Sentence/Example Of Disinterested:
A. Never believe, however disinterested the love of a kept woman may be, that it will cost one nothing.
B. The disinterested historians state ingenuously that Joanna was not guilty of this crime, although the others accuse her of it.
C. “Then, for once, I’ve found a disinterested female in a coaxing mood,” replied this modern Diogenes.
A. the great or extreme scale, seriousness, or extent of something perceived as bad or morally wrong.
B. A grave crime or sin.
This one’s a biggie! It seems simple enough. ‘Enormity’ is so close to ‘enormous’ that they must be synonyms. Right? Wrong! ‘Enormity’ means ‘extreme evil’ of the toe-curling, medieval history or ruthless dictator kind.
Sentence/Example Of Enormity:
A. We’re not going to stop causing the enormity of harms we do to animals because we care about chickens and pigs—it’s going to be because we create a new technology that renders the current system obsolete.
B. This is the last CEO Daily of 2020, and I am struggling with how to capture the enormity of the year in 300 words.
C. A Google Doc of incarcerated Americans who have died from the disease shows the enormity—and anonymity—of the toll.
Definition: A deputy or substitute acting for a superior.
Another military term to confuse us! This one is an example of different pronunciations of “across the pond” or between the US and UK. In British English, the word is pronounced leftenant, whereas in the United States, you’ll hear loo-tenant. While both locations have kept the same spelling – you know, just to make it interesting! – the US pronunciation is heard increasingly often in other English-speaking countries.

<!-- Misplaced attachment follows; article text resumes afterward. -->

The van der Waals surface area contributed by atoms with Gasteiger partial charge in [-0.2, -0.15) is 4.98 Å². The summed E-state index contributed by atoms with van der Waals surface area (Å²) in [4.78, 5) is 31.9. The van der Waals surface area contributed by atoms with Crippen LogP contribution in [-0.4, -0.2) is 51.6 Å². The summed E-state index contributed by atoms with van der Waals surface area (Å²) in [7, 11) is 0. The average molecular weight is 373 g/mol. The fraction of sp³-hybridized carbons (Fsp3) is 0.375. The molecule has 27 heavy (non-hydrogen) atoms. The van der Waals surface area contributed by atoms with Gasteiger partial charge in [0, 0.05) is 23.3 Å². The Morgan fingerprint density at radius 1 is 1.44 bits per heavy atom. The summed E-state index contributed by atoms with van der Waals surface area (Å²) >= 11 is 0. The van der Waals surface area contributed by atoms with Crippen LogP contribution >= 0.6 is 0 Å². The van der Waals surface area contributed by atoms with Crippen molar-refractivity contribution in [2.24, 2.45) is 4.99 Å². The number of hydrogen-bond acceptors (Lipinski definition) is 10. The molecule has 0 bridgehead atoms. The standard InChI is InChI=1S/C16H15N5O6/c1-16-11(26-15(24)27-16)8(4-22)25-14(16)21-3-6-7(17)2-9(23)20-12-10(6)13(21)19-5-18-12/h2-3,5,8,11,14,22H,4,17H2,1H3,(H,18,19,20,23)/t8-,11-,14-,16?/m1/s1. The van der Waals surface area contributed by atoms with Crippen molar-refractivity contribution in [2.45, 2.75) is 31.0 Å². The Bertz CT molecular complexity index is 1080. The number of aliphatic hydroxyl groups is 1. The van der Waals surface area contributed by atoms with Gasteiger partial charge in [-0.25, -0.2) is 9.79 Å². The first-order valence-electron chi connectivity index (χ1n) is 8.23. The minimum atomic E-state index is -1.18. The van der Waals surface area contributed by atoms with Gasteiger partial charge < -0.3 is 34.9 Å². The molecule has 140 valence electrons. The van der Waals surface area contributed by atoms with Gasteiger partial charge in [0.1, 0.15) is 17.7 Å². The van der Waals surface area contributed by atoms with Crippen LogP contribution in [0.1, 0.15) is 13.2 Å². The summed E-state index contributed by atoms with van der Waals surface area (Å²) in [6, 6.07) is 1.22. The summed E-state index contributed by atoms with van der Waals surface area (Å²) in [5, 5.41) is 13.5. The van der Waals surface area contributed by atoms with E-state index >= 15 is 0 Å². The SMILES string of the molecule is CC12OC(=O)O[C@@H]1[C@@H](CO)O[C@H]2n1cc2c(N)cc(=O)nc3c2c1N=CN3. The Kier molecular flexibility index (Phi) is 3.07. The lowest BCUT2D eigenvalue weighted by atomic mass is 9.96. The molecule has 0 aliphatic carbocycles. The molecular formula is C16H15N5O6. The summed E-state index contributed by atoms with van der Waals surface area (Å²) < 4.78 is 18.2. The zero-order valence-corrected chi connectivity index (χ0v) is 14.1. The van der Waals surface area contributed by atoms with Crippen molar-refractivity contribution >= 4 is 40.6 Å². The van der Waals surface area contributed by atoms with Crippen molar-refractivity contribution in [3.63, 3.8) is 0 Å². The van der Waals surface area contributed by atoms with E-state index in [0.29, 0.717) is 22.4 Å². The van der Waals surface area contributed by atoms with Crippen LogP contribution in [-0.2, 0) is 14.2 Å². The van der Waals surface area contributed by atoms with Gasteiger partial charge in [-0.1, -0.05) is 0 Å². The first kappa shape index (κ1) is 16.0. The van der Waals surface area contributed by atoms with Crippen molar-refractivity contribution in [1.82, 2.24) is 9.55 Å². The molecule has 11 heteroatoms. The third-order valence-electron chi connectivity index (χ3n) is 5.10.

Sentence/Example Of Lieutenant:
A. The allegations detailed by her and two other detainees in that filing also involved a lieutenant who detainees said was promoted even after women complained.
B. Giannandrea does not have a clear top lieutenant, so if he were to depart Apple, it’s unclear who would replace him or if Apple would fold the unit back into the Software Engineering department.
C. As lieutenant governor, Mallott still lived in Juneau and had long used the luxury hotel for extended stays and as a second office while in Anchorage, friends said.
Definition: Not embarrassed, disconcerted, or ashamed.
What’s that prefix doing on an unfamiliar word like “abash”? Well, while “abash” does exist, it hasn’t been widely used for centuries. The negative version, unabashed, on the other hand, is used today and means “not embarrassed”.So next time you’re practicing your English, speak with unabashed enthusiasm!
Sentence/Example Of Unabashed:
A. “Oh, you may have a chance yet,” continued the unabashed young man.
B. Her eyes held him briefly, unabashed at what they might tell.
C. It linked that time with this, as Madame Beattie, in her unabashed self-seeking, linked it.